France says wants Syria humanitarian corridors
PARIS (Reuters) - French President Nicolas Sarkozy called for aid corridors to be set up in Syria to protect opponents of Bashar al-Assad and urged major powers to show unity to persuade Russia and China to drop their support for the Syrian president.
Ahead of a foreign ministers' meeting in Paris on Thursday, Sarkozy repeated calls to create a safe passage for relief organizations - with Syrian approval or an international mandate - to get food and medicine to about 1 million civilians caught up in the fighting.
"Bashar al-Assad is lying ... He wants to wipe Homs off the map just like (former Libyan leader Muammar) Gaddafi wanted to destroy Benghazi," Sarkozy told Europe 1 radio.
"The solution is the establishment of humanitarian corridors so that an opposition can exist in Syria," he said.
While a U.N.-backed truce worked out with international envoy Kofi Annan has held in some parts of Syria, the army has kept up attacks on rebels in some opposition areas.
The Syrian government says it is under attack from armed "terrorist groups".
Thursday's meeting of 14 foreign ministers belonging to an international coalition under the banner of "Friends of Syria", including the United States, Turkey, Qatar and Saudi Arabia, will take stock of recent developments in Syria and discuss contingency plans if the UN-backed peace plan begins to unravel.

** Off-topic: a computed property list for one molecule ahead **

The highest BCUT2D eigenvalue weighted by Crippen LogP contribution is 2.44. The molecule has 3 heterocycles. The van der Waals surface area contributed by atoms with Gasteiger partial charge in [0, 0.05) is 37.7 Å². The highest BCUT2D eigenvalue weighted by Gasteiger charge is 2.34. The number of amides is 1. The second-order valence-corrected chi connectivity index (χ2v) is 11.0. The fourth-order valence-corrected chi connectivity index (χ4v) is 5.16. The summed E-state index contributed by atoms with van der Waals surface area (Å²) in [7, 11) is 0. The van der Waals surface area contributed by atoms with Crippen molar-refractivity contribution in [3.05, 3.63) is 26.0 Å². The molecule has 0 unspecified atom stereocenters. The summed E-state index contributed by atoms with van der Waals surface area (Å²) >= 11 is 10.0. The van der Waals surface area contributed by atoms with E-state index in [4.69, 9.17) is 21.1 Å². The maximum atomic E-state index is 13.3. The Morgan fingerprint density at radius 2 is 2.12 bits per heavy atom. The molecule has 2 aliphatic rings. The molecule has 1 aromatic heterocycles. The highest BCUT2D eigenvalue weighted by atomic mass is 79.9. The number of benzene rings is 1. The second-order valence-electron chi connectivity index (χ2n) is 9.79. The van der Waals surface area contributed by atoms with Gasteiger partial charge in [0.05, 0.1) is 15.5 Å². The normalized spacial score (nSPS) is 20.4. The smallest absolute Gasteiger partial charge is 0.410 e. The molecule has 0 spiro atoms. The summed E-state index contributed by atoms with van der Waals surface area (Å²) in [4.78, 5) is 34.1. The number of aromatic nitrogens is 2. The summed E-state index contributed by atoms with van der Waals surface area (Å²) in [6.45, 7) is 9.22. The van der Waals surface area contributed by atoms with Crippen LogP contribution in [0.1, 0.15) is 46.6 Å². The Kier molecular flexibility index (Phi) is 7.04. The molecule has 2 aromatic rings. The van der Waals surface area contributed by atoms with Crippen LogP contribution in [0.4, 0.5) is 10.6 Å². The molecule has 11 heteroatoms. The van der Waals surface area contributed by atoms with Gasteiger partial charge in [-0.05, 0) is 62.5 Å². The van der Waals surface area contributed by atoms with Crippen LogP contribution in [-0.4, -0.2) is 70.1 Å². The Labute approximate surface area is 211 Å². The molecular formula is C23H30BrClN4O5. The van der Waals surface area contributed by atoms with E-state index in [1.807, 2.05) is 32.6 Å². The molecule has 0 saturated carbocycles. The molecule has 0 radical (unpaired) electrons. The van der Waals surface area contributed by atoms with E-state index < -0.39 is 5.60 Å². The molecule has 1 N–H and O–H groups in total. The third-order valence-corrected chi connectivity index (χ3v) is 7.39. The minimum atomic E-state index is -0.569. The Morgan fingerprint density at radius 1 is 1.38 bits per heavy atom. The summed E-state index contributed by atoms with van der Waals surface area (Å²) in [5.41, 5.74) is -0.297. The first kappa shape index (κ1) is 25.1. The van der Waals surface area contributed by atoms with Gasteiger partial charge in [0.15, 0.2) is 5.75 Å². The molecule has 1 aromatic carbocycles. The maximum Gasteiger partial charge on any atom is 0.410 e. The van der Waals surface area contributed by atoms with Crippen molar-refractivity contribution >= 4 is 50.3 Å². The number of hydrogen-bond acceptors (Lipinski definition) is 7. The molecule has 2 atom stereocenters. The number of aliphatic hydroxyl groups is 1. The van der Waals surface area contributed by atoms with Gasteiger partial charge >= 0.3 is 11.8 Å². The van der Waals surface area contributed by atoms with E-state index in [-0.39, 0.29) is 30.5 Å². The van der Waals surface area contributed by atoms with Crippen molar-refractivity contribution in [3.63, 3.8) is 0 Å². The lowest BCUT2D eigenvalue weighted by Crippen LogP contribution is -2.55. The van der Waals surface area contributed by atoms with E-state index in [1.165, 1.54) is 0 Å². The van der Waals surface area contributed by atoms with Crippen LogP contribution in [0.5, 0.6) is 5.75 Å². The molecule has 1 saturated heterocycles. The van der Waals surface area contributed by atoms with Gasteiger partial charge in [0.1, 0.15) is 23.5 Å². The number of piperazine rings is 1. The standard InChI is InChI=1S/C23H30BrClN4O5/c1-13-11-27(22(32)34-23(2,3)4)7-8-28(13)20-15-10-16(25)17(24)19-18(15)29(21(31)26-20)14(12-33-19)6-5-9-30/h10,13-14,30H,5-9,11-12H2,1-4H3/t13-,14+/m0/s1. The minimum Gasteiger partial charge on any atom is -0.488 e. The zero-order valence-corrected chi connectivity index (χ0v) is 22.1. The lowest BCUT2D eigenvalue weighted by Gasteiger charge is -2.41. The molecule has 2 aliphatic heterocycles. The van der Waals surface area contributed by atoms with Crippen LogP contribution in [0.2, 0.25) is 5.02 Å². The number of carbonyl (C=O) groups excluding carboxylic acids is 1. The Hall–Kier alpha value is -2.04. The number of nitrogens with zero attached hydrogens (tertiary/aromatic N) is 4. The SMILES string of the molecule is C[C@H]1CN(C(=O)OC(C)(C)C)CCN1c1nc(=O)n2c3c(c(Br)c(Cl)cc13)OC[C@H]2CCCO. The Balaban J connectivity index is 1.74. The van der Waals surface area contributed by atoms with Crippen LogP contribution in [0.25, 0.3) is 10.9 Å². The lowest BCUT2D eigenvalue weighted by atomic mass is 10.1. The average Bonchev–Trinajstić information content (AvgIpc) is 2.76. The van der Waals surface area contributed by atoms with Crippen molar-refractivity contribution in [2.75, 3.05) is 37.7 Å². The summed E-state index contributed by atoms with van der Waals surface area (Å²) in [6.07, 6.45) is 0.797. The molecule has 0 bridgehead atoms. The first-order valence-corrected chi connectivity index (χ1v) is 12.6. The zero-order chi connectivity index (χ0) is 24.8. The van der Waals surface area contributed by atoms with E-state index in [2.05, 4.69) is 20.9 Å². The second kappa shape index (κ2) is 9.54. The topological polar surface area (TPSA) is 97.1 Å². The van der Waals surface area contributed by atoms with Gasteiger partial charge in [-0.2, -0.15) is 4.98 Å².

Syria has not fully withdrawn troops and heavy weapons from towns, so far failing to send a "clear signal" about its commitment to peace, U.N. Secretary General Ban Ki-moon said on Wednesday.
One diplomat due to attend the meeting in Paris said there was no plan on the table for a humanitarian corridor or buffer zones.
"These options are being looked into in case of an unwanted eventuality. No decision has been made and in an ideal world they would need U.N. Security Council backing," the diplomat said.
Under the French idea to bring in aid, humanitarian corridors would link the frontiers of Turkey, Lebanon or Jordan, to the Mediterranean coast or to an airport.
An Arab diplomat, attending the meeting, said Assad needed to see the international community was continuing to apply pressure on his government and that the threat of more action if he failed to comply with the U.N. plan was hanging over him.
"What we want is an end to the bloodshed and violence and preferably through a peaceful solution, but we can't wait forever," the Paris-based diplomat said.
Sarkozy, who trails his Socialist rival in polls ahead of the first round of France's presidential election on Sunday, said he was convinced that China and Russia would drop their support for Damascus if the international community showed unity and that Assad's government would fall.
"We called this (foreign ministers') meeting to gather all those who cannot stand that a dictator is killing his people," he said. "I am convinced that Assad's regime is condemned."
"The Chinese, like the Russians, do not like to be isolated and if we unite the major powers to say 'this is the direction we must go in with our Arab allies' then the isolation of China and Russia on this dossier will not last," Sarkozy said.
"We refuse to remain powerless on this subject," he said.
(Reporting By Daniel Flynn)